But when it comes to multiple mathematical operations, like 3 + 7 x 5. In this maths operation, you can still substitute the value of three with lets say 80-77, but now in this case of " 3 '+' 7 x 5 " you will have to put this 'DISTRIBUTED VALUE OF 3' in brackets or parenthesis. Because otherwise you might end up 'commutating' (means moving around) the multiplication to one of these 'DISTRIBUTIONS of 3' and get to the wrong answer. That is why the order of operations exists, or the order of solutions exists where we always solve the parenthesis first, because that way we could identify what is the real value of whatever is inside that parenthesis and then we could just use that real value and add/subtract/multiply/divide it with other real values to finally get to our real answer.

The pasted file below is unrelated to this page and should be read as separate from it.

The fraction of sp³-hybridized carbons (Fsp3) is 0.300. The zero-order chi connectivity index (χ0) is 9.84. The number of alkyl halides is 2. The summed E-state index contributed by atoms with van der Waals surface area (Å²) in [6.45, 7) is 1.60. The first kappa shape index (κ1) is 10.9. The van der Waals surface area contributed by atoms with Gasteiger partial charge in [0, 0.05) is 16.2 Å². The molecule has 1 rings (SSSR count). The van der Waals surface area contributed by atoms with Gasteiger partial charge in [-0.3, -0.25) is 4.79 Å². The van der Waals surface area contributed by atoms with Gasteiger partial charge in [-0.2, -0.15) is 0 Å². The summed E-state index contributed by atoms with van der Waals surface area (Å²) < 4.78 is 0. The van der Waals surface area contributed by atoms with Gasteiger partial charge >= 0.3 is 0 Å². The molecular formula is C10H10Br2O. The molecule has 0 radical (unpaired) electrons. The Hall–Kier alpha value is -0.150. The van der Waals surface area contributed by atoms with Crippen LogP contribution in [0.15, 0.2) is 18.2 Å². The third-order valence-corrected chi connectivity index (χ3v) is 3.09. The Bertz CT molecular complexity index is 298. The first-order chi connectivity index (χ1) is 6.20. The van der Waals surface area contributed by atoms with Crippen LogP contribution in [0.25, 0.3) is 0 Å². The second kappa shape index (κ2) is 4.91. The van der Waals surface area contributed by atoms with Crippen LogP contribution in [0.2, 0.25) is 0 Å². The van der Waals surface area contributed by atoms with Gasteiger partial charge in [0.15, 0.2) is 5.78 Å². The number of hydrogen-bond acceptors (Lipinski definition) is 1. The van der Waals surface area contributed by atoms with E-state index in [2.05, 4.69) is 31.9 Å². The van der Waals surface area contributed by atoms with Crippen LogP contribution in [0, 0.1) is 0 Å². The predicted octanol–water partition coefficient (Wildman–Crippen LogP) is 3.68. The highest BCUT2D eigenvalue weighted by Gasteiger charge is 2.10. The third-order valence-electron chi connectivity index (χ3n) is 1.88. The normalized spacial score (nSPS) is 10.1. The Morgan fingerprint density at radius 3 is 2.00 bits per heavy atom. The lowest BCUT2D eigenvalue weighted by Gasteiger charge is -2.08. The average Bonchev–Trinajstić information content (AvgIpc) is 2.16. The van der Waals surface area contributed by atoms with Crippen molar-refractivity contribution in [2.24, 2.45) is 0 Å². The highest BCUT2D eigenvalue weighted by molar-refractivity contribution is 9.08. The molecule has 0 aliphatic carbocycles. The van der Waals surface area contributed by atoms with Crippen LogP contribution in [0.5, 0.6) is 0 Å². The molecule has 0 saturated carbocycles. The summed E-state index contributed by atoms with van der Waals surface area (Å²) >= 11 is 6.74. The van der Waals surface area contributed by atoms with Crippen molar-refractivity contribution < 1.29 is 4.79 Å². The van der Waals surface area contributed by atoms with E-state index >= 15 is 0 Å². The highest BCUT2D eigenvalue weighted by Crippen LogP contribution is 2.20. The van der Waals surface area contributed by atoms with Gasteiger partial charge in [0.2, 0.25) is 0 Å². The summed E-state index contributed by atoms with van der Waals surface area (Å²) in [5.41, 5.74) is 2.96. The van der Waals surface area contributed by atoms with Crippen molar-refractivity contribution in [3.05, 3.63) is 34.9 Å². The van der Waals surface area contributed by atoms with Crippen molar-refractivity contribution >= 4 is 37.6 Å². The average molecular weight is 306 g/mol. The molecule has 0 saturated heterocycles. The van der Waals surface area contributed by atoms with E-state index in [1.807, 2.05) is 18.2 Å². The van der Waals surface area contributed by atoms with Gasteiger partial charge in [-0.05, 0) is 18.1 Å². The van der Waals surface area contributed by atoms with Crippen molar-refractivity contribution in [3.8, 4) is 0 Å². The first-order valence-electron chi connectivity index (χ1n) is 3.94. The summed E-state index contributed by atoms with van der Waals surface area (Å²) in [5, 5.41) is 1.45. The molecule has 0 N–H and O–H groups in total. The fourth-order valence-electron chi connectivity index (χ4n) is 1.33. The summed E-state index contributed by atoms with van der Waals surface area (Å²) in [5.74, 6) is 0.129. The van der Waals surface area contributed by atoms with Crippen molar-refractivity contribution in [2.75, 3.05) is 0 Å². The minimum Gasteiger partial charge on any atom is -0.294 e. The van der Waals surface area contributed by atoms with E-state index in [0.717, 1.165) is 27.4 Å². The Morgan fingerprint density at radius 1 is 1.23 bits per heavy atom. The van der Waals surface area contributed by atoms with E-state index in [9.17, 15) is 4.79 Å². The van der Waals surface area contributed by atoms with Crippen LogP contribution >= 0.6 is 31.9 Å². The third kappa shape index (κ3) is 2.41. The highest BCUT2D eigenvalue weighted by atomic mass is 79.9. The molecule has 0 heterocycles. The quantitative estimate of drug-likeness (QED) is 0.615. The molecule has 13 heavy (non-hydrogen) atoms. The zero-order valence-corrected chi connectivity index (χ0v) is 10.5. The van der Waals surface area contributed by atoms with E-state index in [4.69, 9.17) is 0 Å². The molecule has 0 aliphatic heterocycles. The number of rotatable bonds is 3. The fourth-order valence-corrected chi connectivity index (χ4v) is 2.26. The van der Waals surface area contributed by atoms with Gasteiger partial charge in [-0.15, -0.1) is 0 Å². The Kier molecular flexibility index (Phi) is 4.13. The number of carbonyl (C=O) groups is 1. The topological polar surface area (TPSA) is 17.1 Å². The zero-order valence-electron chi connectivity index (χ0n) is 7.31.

in simple terms lets say we distributed 3 into 5+6-40+26,

      now lets put this into our example above of 3 + 7 x 5.

      if we just use 5 + 6 - 40 + 26 + 7 x 5, we wouldnt know which numbers are the combined distribution of the real value, obviously here we know which are because we have already specified that for the sake of understanding. if we solve it as is we get 32, if my calculations are right haha. But in reality thats not the answer. if we solve 3 + 7 x 10 we would get 38. SO we have to specify it in brackets/parenthesis which are the terms that we distributed 3 into. like (5 + 6 - 40 + 26) + 7 x 5. Here we first solve the parenthesis as per the rules which exist so that we dont stray away from the real answer and then get the answer 38.